In France, there is also a nascent Pirate Party, but it didn't fare well in the last legislative elections, garnering under 1%, despite fairly decent press coverage. This article describes the French Pirate Party and explains why it will have a hard time matching the performance of its German counterpart.

Eurozone Unemployment Hits 11.1%, a record


Toujours plus de chômage pour la zone euro en mai

Le taux de chômage dans la zone euro a atteint en mai un nouveau record, à 11,1 % de la population active, contre 11 % en avril. Selon les estimations d'Eurostat, 17,56 millions de personnes étaient au chômage dans la zone euro en mai, soit 88 000 de plus que le mois précédent.

La Guerre des Chefs

It's amusing to watch Jean-François Copé and François Fillon launch their guerre des chefs while solemnly pretending that there is no guerre des chefs. Copé was even more unctuous than usual last night on France2's JT 20h. He must have worked with a media consultant to cultivate a more "happy warrior" image. He was all smiles and, as usual, glib, wall-to-wall verbiage that added up to nothing.

Meanwhile, Fillon has enlisted the support of the party's chief wonks, Pécresse and Wauquiez, along with the folksier Bertrand. Only Lemaire is missing. And of course Juppé, who is playing his own quiet game. So it seems as if the battle lines are shaping up to pit "the base" against "the elite," which is merely a polite way of saying those who think the road to victory lies in going after the FN vote using whatever it takes and those who would prefer to talk about budgets, university reform, social policy, etc.

In other words, it will be ugly. Copé has yet to explain how his idea of la droite décomplexée differs from Sarkozy's--and, more importantly, from Buisson's. And he has yet to prove that pursuing an escalating rhetorical war on Muslims, insecurity, etc., will actually revive the UMP's fortunes rather than play into the hands of the FN. He cited his own record in Meaux in reducing the FN vote from a high of 23, but he didn't say what he had done to achieve this goal. In any case, he seems determined to bury Fillon under the weight of Sarkozy's failure while at the same time taking over the central themes of Sarkozy's failed campaign. The contradictions will be covered over with smiles and a verbal flow bordering on the hemorrhagic.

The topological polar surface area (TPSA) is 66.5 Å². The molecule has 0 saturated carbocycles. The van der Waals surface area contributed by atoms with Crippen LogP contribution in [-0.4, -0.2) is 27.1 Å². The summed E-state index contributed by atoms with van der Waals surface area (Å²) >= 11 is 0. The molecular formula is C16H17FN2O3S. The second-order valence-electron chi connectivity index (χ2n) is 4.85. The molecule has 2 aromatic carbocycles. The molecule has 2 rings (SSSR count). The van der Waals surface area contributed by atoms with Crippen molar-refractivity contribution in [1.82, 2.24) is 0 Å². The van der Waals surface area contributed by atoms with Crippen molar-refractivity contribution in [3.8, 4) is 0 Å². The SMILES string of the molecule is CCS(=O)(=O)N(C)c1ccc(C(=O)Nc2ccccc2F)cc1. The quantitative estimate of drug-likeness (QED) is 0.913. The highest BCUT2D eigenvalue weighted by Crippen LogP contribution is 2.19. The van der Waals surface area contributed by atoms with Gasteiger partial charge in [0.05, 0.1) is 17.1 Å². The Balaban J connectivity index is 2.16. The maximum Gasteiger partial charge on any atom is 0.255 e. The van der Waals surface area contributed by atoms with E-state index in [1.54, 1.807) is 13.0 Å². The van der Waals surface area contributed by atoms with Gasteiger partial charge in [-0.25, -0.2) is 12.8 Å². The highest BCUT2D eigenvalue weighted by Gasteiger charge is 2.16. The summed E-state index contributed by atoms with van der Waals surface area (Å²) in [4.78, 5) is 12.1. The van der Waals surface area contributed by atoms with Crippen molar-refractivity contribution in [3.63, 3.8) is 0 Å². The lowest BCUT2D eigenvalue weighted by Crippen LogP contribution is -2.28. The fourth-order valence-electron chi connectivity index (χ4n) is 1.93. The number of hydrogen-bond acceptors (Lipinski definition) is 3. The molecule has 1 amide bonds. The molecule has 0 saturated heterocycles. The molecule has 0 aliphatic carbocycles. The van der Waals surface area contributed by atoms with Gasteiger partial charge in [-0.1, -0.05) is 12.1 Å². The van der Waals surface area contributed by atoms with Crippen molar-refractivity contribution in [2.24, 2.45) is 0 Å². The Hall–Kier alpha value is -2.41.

Fillon, on the other hand, remains the Knight of Doleful Countenance. It's hard to see how he overcomes his initial deficit in internal support. His phlegmatic appearance lacks Copé's beauf appeal. Right-wing parties everywhere are succumbing to populist fevers, and Fillon is not a natural populist. Copé--a corporate lawyer with the look of a high-pressure, low-ethic used car salesman--might not seem a natural charmer of the angry petite bourgeoisie either, but he's been honing his act for quite some time and seems to have made headway with the Café du Commerce crowd. But let's see if his smarmy manner can really survive five years of constant exposure as the leader of the Right. My guess is that it won't. But then I've never liked the guy.